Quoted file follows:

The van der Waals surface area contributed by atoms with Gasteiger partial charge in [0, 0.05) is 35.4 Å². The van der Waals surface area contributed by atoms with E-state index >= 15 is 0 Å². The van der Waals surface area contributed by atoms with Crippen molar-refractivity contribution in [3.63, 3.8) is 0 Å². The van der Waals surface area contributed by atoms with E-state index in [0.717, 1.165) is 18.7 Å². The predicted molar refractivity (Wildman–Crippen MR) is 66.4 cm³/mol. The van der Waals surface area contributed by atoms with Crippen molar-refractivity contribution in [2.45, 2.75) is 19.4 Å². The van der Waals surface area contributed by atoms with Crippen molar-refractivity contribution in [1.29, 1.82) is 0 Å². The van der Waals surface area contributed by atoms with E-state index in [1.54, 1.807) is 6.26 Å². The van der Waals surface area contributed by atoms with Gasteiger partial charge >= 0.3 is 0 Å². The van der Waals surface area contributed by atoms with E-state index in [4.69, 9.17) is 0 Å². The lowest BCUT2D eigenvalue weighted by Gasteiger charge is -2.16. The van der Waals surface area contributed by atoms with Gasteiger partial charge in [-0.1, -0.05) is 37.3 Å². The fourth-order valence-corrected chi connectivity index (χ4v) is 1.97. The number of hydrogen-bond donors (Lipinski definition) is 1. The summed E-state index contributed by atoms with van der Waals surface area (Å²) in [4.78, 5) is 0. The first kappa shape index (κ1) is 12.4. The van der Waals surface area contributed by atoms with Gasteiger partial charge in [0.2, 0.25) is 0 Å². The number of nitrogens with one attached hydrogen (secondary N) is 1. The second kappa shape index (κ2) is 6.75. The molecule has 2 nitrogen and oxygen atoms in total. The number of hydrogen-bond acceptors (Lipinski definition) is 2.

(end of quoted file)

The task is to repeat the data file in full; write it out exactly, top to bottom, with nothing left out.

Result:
The van der Waals surface area contributed by atoms with Gasteiger partial charge in [0, 0.05) is 35.4 Å². The van der Waals surface area contributed by atoms with E-state index >= 15 is 0 Å². The van der Waals surface area contributed by atoms with Crippen molar-refractivity contribution in [3.63, 3.8) is 0 Å². The van der Waals surface area contributed by atoms with E-state index in [0.717, 1.165) is 18.7 Å². The predicted molar refractivity (Wildman–Crippen MR) is 66.4 cm³/mol. The van der Waals surface area contributed by atoms with Crippen molar-refractivity contribution in [2.45, 2.75) is 19.4 Å². The van der Waals surface area contributed by atoms with Crippen molar-refractivity contribution in [1.29, 1.82) is 0 Å². The van der Waals surface area contributed by atoms with E-state index in [1.54, 1.807) is 6.26 Å². The van der Waals surface area contributed by atoms with Gasteiger partial charge >= 0.3 is 0 Å². The van der Waals surface area contributed by atoms with E-state index in [4.69, 9.17) is 0 Å². The lowest BCUT2D eigenvalue weighted by Gasteiger charge is -2.16. The van der Waals surface area contributed by atoms with Gasteiger partial charge in [-0.1, -0.05) is 37.3 Å². The fourth-order valence-corrected chi connectivity index (χ4v) is 1.97. The number of hydrogen-bond donors (Lipinski definition) is 1. The summed E-state index contributed by atoms with van der Waals surface area (Å²) in [4.78, 5) is 0. The first kappa shape index (κ1) is 12.4. The van der Waals surface area contributed by atoms with Gasteiger partial charge in [0.2, 0.25) is 0 Å². The number of nitrogens with one attached hydrogen (secondary N) is 1. The second kappa shape index (κ2) is 6.75. The molecule has 2 nitrogen and oxygen atoms in total. The number of hydrogen-bond acceptors (Lipinski definition) is 2.